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religious orders

Religious orders are communities that live by a particular “rule” that guides their daily communal prayer and work lives. Members profess vows of poverty, chastity and obedience. These rules are usually set forth by the founder of the order. For example, the Benedictines live by the Rule of St. Benedict, composed by the sixth-century monk who is considered the founder of Western monasticism. Franciscans, another well-known order, live according to the precepts and principles — especially service to the poor — set out by St. Francis of Assisi in the 13th century. Dominicans, founded by St. Dominic, are known for their vigorous preaching. Many orders have communities of men and communities of women. Men’s religious orders often have priests, who are ordained, and brothers, who have taken vows but are considered lay people. The Jesuits, the largest Catholic order today, is all-male, with priests and brothers. There are many manifestations of vowed religious life in Catholicism, and each order often has different communities that live according to reforms instituted through the centuries. Some religious communities are contemplative or cloistered, meaning their days are spent apart from the world and largely in prayer.

Religious life is believed to have originated with desert monks and hermits whose ascetic practices were brought to Europe in the early centuries of Christianity. In the United States, many religious orders operate schools and universities, in addition to running some parishes. (Most parishes are overseen by diocesan priests.) Orders are under the jurisdiction of the diocesan bishop, but they have a great deal of autonomy.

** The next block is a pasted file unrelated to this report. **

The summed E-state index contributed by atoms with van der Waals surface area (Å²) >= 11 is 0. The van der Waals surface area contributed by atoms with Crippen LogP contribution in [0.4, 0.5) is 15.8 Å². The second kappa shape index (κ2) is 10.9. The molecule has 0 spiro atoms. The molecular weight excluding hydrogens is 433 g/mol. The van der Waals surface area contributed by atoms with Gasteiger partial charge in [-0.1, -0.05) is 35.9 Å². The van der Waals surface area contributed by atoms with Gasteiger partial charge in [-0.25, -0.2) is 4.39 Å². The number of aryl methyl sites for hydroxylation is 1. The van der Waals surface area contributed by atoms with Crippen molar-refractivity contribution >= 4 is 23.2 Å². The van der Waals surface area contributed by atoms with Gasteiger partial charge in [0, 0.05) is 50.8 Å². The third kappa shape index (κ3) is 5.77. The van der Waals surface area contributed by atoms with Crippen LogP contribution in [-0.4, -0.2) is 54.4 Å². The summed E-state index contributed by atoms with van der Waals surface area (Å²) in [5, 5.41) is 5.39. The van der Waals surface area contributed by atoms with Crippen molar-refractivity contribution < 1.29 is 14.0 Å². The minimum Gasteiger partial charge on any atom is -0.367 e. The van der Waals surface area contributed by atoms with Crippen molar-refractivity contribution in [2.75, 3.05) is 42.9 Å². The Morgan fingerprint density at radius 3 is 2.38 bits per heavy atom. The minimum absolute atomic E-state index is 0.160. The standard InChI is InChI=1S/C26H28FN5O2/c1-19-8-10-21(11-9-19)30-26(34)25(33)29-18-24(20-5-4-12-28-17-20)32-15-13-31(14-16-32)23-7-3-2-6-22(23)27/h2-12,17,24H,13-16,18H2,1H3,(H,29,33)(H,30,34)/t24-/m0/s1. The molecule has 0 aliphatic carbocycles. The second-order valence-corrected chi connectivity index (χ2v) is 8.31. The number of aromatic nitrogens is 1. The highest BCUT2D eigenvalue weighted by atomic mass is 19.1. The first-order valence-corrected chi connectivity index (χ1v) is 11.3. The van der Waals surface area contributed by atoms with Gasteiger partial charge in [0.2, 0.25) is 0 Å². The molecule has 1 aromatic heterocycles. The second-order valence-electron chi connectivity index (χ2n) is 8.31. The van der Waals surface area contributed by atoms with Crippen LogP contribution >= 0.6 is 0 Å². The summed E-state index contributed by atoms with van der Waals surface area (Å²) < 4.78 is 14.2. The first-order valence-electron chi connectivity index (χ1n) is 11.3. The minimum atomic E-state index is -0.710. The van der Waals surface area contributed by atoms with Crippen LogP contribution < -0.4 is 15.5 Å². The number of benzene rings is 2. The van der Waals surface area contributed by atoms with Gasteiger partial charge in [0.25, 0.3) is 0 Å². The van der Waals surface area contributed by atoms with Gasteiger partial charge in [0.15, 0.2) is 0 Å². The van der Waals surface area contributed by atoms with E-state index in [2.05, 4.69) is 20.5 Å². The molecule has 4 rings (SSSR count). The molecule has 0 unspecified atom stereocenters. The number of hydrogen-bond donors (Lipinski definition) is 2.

Members of religious orders have initials after their names that indicate the official title of their order. For example, the best-known group of Franciscans is known as the Order of Friars Minor, and its members have O.F.M. after their names. Similarly, the formal name for the Jesuits is the Society of Jesus, denoted by S.J. Accepted style does not include the initials, but rather names the person’s order as part of the identifier. For example, “C.S.J.” stands for “Congregation of St. Joseph,” but in referring to a member of that order one would write: Sister Helen Prejean, a member of the Sisters of St. Joseph, works for the abolition of the death penalty.

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